Monthly Archives: July 2013

It’s Not Selfish to Do What You Love

Mother and daughterA few weeks ago, I came across a tweet from @gaurav_sehdev that I liked enough to share:

Sometimes it is fine to focus on your own needs, even if it feels selfish.

Several people favorited that tweet. Women especially need to be reminded that it’s okay to put yourself first.

Caregiving is part of our identity as women, and that’s wonderful. We’re integral to the success of our families and the health of our communities. The trouble comes when we get into a mindset that our personal needs are secondary to those of others.

At certain times in our lives, caregiver is our most important role—when we have a new baby, or when a parent or spouse is seriously ill. But during our ordinary, day-to-day lives, we have to fight to make sure we don’t let other people’s needs overwhelm our own.

At the 2013 national conference of the Romance Writers of America, bestselling author Bella Andre was asked how she balances her family and career. Her answer (I’m paraphrasing) was both surprising and brilliant:

Balance is overrated. It’s just one more thing women are expected to do. Kids benefit from seeing mom do amazing things.

If your kids know at their core that you would lay down your life for them, then you’re a good mom. It doesn’t matter that laundry is piling up and you’ve ordered takeout every night this week because you’re on a deadline. Your kids still know you love them. Besides, you’re teaching them how to set priorities: Laundry becomes a priority when someone in the household has no clean underwear left. Up until that point, doing laundry is optional.

When your kids see you accomplish great things, they learn they can accomplish great things, too. When you become a slave to other people’s expectations, you teach your daughters to do the same.

If you’re an author, one way you care for your family is by writing and generating an income. If you’re not published yet, you’re undergoing an apprenticeship and creating a product so you can make money in the future.

Men don’t feel selfish when they’re providing for their families. Neither should you. Writing is an art, but it’s also a profession. Never feel guilty about the time and effort you put into your profession just because you happen to love what you do.

Do you ever fall into the trap of feeling guilty when you do something meaningful for yourself? How do you overcome it?

Guilty Pleasures

Do you have a guilty pleasure? As for myself, naming only one may prove difficult. Or perhaps I could rationalize this one away and say there are NO guilty pleasures. I’m an adult. Everything is fair game. (So long as I’m calling my mother and paying attention to hubby and the kids, right?)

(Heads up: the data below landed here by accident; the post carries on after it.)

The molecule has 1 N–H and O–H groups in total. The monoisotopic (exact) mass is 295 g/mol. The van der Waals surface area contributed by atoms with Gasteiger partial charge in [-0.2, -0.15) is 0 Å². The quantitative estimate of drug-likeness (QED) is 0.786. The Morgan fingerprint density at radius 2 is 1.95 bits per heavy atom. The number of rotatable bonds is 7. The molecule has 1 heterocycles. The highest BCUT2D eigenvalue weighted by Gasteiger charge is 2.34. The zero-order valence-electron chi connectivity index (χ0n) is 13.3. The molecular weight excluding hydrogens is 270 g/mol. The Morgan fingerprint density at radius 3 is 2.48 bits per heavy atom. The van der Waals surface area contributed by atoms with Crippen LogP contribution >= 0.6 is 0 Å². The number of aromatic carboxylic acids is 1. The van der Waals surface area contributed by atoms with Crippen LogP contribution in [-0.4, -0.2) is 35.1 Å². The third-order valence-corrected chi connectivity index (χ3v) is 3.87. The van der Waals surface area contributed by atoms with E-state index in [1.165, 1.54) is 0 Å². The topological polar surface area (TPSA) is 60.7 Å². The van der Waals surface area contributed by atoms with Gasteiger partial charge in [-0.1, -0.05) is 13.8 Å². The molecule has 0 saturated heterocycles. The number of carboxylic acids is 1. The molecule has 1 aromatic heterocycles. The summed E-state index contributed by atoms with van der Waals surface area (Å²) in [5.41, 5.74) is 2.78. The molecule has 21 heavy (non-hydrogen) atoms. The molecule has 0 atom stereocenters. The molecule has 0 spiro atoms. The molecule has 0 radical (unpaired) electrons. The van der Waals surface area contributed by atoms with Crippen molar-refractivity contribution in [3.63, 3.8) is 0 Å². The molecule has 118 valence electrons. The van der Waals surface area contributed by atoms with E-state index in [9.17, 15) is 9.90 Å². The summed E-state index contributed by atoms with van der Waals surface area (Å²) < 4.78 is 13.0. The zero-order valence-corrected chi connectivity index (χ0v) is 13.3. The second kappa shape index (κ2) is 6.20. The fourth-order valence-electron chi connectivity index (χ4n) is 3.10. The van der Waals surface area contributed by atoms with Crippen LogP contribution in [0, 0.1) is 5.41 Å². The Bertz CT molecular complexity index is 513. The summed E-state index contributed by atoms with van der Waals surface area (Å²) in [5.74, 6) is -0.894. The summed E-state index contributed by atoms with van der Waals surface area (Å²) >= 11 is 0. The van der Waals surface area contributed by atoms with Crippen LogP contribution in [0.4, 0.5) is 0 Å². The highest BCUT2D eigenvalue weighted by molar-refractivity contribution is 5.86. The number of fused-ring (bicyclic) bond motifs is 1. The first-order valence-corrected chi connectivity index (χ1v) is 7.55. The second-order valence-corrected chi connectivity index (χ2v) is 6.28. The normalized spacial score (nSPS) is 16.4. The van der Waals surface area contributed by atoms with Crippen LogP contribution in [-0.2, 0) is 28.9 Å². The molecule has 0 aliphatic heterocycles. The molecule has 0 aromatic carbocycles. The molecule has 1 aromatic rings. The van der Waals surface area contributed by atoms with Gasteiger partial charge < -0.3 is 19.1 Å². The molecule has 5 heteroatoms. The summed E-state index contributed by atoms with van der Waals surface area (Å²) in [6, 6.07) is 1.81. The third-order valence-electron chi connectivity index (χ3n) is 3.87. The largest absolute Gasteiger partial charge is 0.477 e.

Ghirardelli chocolate - yum

Oh, but I do love fantasy play! Alright, my number one guilty pleasure…

Does flirting count?  It’s not chocolate cake (that I so desperately yearn for), but it is equally as fulfilling. I am a living breathing woman with needs and, eh-hem, ego. I am getting older, wider—er, I mean, wiser.  Yes, older and wiser is what I’m getting and when the bag boy at my local supermarket smiles bright and asks, “Are these your kids?”

As though he’s surprised that a woman of my youthful appearance could have produced elementary-aged children—upper elementary-aged children, to be exact. Well, it’s an easy mistake to make (a lie I’ll continue to tell myself) so I smile in reply and say, “Why yes, they are.”

“Wow…” he utters in shock.

Sweet child.  Of course he must be younger than he looks because if he had a lick of worldly sense about him, he would know that no woman in her right mind would take another person’s child to the grocery store, let alone two. Shoot—it’s not even wise to take your own kids to the store let alone someone else’s!

And to think I had grown older and wiser.  (Perhaps I have a few years to go before that particular feature kicks in.) Yes, well, can we get back to chocolate?  At least I’ve grown wise enough to distinguish between good chocolate and bad chocolate.  You know, as in:  I only eat dark chocolate. 

Okay, that’s a lie.  The best chocolate pudding cake is not made from dark chocolate but my ever so favorite milk chocolate with caramel between the layers, topped with milk chocolate frosting…

Speaking of frosting, I believe I’m plum out.  I think it’s time I head to the grocery store right now—without the kids.  Heaven knows they’ll want some of my cake if they see me buy it!  (Told you it wasn’t a good idea to shop with children.)  Now if you’ll excuse me, I think it’s time I practice my “innocent” look—before the kids and hubby get home. Of course, they’ll forgive me if I whip up some of these! My daughter, anyway. 🙂 Too cute!!

cupcake fun

How about you?  Any guilty pleasures you want to share?

The weather is fabulous, wish you were here

The other day, a friend and I were complaining about the unusually wet weather in Atlanta, and she asked me where the sun went.